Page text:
Trick or treat?
Halloween is an annual holiday celebrated each year on October 31.
It originated with the ancient Celtic festival of Samhain (pronounced sow-in) when people would light bonfires and wear costumes to ward off ghosts.
The Celts, who lived 2,000 years ago in the area that is now Ireland, the United Kingdom and northern France, celebrated their new year on 1st of November.
This day is marking the end of summer and the harvest and the beginning of the dark, cold winter, a time of year that was often associated with human death. Celts believed that on the night before the new year, the boundary between the worlds of the living and the dead became blurred. On the night of October 31, they celebrated Samhain, when it was believed that the ghosts of the dead returned to earth.
The word Halloween or Hallowe'en dates to about 1745 and is of Christian origin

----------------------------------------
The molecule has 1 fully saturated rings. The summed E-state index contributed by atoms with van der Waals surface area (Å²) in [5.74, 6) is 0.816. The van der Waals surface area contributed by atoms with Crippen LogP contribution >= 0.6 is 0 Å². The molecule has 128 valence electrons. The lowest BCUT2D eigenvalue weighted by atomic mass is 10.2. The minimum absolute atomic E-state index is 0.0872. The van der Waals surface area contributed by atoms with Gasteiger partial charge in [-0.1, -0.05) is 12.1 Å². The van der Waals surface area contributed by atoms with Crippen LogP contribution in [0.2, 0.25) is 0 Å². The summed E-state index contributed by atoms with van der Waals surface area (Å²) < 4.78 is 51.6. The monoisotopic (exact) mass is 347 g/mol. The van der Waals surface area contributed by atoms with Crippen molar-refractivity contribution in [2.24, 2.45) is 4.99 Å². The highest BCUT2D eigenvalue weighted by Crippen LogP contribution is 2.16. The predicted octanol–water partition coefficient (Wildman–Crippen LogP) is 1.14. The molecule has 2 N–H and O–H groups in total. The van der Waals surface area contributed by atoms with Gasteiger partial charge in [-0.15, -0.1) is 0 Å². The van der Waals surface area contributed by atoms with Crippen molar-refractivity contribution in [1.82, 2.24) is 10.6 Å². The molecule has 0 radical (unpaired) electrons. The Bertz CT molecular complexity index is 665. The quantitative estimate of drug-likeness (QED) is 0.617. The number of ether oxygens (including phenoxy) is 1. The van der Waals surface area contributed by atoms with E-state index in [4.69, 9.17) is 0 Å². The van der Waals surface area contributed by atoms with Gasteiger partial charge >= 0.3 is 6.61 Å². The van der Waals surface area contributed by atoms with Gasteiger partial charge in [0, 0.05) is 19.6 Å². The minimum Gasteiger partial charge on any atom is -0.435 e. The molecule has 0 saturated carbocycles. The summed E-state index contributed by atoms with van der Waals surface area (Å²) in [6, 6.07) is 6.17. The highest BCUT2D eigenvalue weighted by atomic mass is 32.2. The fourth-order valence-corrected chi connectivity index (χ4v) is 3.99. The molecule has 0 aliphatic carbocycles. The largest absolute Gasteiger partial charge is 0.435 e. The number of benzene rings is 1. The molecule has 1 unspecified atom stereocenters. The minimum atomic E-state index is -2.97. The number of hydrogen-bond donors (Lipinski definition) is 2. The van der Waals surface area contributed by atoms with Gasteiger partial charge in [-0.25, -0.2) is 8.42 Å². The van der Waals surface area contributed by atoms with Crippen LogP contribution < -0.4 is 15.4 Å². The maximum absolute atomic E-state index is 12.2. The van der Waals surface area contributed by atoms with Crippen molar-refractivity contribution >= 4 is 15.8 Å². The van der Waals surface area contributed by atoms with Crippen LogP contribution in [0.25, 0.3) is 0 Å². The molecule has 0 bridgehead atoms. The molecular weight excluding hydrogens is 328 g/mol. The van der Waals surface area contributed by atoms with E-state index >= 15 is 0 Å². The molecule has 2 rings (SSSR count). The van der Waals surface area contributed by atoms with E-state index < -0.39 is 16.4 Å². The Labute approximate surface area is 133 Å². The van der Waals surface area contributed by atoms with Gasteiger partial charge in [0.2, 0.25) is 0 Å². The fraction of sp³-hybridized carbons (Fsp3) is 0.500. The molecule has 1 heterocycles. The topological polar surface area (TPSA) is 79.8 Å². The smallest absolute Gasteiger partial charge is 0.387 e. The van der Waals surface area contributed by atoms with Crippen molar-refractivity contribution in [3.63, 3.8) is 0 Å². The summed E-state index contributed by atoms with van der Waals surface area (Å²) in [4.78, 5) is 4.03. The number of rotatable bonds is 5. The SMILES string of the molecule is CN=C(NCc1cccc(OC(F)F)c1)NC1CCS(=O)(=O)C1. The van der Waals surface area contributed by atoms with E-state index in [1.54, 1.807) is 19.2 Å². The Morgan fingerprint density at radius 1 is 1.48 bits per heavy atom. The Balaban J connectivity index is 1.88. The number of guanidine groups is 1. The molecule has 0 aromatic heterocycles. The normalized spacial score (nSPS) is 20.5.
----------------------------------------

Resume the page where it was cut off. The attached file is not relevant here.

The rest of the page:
Halloween in America
The celebration of Halloween was extremely limited in colonial New England because of the rigid Protestant belief systems there. Halloween was much more common in Maryland and the southern colonies.
In the second half of the nineteenth century, the new immigrants, especially the millions of Irish fleeing the Irish Potato Famine, helped to popularize the celebration of Halloween nationally.
Borrowing from Irish and English traditions, Americans began to dress up in costumes and go house to house asking for food or money, a practice that eventually became today’s “trick-or-treat” tradition.
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